A story about a young girl (in America)all alone, until she meets a boy.
|The gun felt cold and awkward in his hands, as he hung the lantern on the hook, and pointed it directly at the girl in his mother’s chicken house.
She looked up at him while she squatted reaching for the eggs under his favorite hen. She wasn’t scared or nervous in the least, but looking into her dusty blue eyes, he wondered if she could see him trembling.
She stood up very brazenly, and walked past him calmly with 3 eggs in her hand. She was a tall girl of at least 5’7” or maybe even 5’8”. Her mousy blond hair had streaks of gold, and here and there almost white blond hair, mixed with it. She had it pulled up loosely, and it was being held only by the knots she tied in it. She looked very poor, but surprisingly clean and healthy. Her skin was brown. She apparently hadn’t taken much care to avoid the sun.
“What are you doing in our chicken house?”
She turned back and smiled, then walked out the door.
Joshua walked out behind her, and she was gone. He couldn’t see her anywhere. He looked down at his hands and noticed they were still trembling. He tried to calm his breathing.
What would he tell his mother? He knew she wouldn’t cotton to anyone stealing eggs. But why was the girl there? Where had she come from? The more he thought about it, the more he wanted to keep it to himself. The rags she wore barely covered her modesty. Her ankles and feet were bare and the slip of a dress barely fell past her knees. She was still the most beautiful thing he had seen in all his sixteen years.
She had only spoken one word and it had been in German.
“That just doesn’t make sense,” He said to himself. All of the Germans that lived around them were land owners. They all had their own chickens. They had their own farms for that matter. Most of them were far more prosperous than his own family.
Why would she be in rags? Why would she be stealing eggs? Then it occurred to him, of course—she was on her own, and stealing eggs because she was hungry. He went about his morning chores.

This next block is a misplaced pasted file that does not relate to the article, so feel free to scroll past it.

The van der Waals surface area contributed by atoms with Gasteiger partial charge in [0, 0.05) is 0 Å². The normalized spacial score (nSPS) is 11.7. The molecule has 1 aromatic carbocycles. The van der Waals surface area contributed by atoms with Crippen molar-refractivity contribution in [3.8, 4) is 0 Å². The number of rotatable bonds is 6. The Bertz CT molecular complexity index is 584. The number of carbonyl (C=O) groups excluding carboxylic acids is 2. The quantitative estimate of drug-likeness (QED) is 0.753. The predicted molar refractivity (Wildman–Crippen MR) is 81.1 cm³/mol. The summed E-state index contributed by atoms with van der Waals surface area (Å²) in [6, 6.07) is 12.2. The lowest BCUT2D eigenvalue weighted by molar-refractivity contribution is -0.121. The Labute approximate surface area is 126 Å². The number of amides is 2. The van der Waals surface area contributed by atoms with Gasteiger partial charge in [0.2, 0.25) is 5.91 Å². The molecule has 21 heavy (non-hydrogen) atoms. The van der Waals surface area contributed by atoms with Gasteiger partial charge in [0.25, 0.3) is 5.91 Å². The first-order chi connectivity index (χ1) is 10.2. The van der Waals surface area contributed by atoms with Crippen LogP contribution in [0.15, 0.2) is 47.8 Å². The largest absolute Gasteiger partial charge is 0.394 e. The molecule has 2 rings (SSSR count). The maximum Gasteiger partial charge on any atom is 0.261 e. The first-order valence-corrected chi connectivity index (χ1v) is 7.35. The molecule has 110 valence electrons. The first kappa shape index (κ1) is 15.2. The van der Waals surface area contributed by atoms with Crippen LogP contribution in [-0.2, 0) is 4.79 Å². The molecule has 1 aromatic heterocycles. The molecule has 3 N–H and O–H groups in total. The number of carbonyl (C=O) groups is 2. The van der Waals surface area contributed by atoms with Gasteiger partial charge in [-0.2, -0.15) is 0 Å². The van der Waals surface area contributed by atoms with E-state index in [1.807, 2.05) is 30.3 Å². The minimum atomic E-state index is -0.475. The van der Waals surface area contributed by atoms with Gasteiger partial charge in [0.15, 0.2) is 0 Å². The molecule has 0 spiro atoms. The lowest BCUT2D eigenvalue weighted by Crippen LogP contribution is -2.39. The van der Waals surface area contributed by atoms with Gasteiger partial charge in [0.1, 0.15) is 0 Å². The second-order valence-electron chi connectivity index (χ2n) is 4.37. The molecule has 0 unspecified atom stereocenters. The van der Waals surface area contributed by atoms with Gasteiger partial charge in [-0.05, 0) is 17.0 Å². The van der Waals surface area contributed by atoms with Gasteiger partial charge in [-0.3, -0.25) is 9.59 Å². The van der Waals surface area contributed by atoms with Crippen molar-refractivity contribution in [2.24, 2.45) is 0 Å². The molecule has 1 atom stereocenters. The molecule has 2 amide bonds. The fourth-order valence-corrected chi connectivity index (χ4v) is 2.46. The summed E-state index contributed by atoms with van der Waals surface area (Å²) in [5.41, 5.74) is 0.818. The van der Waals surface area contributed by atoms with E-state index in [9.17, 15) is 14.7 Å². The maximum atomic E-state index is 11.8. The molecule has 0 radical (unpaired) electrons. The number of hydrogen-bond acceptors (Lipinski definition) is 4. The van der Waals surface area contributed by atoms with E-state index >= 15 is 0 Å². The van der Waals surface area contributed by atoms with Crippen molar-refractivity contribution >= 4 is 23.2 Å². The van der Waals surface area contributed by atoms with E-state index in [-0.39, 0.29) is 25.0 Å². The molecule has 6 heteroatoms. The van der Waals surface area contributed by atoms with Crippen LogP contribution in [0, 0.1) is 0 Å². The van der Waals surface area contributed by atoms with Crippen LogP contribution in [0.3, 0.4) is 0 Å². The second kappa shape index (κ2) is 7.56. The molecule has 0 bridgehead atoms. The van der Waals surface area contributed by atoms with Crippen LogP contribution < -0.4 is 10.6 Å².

He wished she had stolen milk from his cow. Bessie had way more than he wanted to milk out twice a day.
He carried the can of milk to his hand cart and strapped it on.
His eyes continually scanned his surroundings every time he walked outside. He ached to see her again.
Early the next morning, long before daybreak, Joshua crawled out of bed, and went out to the chicken house to wait for her. He waited and waited until he could no longer stand. He peaked out as the sun began to peak over the horizon. When he heard his mother at the clothesline, he walked out. She hung the clothes on the line and went back to her laundry fires.
Joshua reached into the back door of the house and picked up the milk can and bucket and went to milk. As he came out, pulling his hand cart, he caught a glimpse of her standing at the clothes line admiring the dresses hanging there. Most were his little sisters, but one was his mother’s. He panicked when he first thought that she might steal a dress. It was not that he minded her having one, it was more that he feared his mother finding out about her. If that happened, he was afraid she would make her go away.
He stood quietly, and watched to see what she would do. After she held the dress out with both hands admiring it, she released it, and focused on the ribbon pinned to the clothesline next to the dress. It was his younger sister’s hair ribbon. She held it carefully without unpinning it. She smiled and rubbed it on her face. Then she left it hanging on the line as she looked at it longingly, while her hand found her own knotted bun on top of her head. She frowned and sighed, then turned and walked away from it.
Joshua tried to watch her, as she disappeared behind the corner of the house, to see where she would disappear to. But he was too slow, and she was gone by the time he could see. It was as if she just vanished again.
It would be another long day that he would have to ponder her predicament.
Finally, he decided to tell his mother about her. He hoped that her best Christian self was standing in front today. He was afraid that the only way he could really help her would be through his mother. Every time he began to tell his mother about her, he hesitated. He just couldn’t think of the words. Maybe he will just wait, and tell her tomorrow.
He told his mother that he was going to go hunting, and that he’d be back in a while.
“Well, mind yourself and remember, we don’t kill for sport, just for food, so don’t kill nothing that you don’t want to eat for supper.”
“Mama, you say the same thing every time I go out with a gun. Don’t you think I know by now?”
His mother smiled, and pulled his hat down over his eyes. “Just be sure of yourself is all I ask.” She said, “And be careful!”